Ellen C. Caldwell

January 25, 2017, 9:00am

The Art of Resistance

In the last few weeks, artists have gotten involved in creating signs, banners, and other creative march accoutrements for the Women’s March on Washington, as well as at least 240 other domestic and international cities. Artists such as Shepard Fairey, Jessica Sabogal, and Ernesto Yerena Montejano, donated their time and creativity, offering free poster downloads like these. These ten prints were seen in many shapes, sizes, and iterations at marches worldwide. – Ellen C. Caldwell, Los Angeles Contributor


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Women’s March 2017" featuring one of Shepard Fairey’s “We the People” downloadable prints as a sign at the Women’s March in San Diego, CA | by Bonzo McGrue is licensed under CC BY 2.0.

Listed under: Art World

December 12, 2016, 8:58am

American Arts Writer Abroad: William Kentridge’s “Triumphs and Laments”

On a recent trip to Rome, Italy, I had the great fortune of seeing and experiencing William Kentridge’s Triumphs and Laments: A Project for Rome, a vanishing frieze along the banks of the Tiber river. Kentridge is a well-established South African multimedia artist best known not only for his beautiful drawings and animated shorts such as Felix in Exile (1994), but also for his keen humor and stunning ability to shed light upon the darkest of human nature, while ultimately highlighting our human capacity to reconcile, love, and laugh. - Ellen Caldwell, Los Angeles (Reporting From Rome)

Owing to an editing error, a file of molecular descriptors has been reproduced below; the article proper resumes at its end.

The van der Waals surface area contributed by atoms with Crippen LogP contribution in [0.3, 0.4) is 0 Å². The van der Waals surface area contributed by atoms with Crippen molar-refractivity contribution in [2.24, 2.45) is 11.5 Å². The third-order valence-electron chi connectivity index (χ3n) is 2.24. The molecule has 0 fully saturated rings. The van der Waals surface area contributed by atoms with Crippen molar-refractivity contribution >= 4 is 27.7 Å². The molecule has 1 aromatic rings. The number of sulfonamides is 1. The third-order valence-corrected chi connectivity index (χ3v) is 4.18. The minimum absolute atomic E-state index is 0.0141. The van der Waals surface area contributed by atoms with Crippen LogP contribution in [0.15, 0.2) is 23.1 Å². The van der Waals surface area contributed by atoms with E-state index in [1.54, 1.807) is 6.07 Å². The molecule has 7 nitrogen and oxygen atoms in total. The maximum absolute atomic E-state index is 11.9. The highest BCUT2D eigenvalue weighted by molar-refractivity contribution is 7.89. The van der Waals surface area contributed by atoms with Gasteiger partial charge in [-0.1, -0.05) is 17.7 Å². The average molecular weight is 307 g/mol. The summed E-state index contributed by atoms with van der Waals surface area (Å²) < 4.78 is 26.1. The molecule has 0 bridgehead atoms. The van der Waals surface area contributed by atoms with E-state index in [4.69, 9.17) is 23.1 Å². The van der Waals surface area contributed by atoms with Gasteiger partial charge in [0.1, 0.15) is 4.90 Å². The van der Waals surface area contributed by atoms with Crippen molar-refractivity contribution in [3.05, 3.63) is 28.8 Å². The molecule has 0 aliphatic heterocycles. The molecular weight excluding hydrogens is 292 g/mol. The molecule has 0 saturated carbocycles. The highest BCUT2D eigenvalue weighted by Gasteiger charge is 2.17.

Detail of William Kentridge | “Triumphs and Laments: A Project for Rome” | 2016, Tevereterno, Rome | Photo by Ellen C. Caldwell.

Listed under: Noteworthy, Review

November 26, 2016, 10:41am

Rebecca Farr's “Out of Nothing” is Everything

Multimedia artist Rebecca Farr’s fourth solo show Out of Nothing welcomes viewers into a personal journey and emotional recovery as she uses monumental oil paintings and sculptural installations to explore the process and aftermath of losing her father.

This deeply intimate work is touching, moving, and beautifully real. During the weeks following a divisive election, many Americans are left lost, angry, and vulnerable, in need of soul searching and nurturing — and Farr’s exhibit offers a safe space for both. – Ellen C. Caldwell, Los Angeles Contributor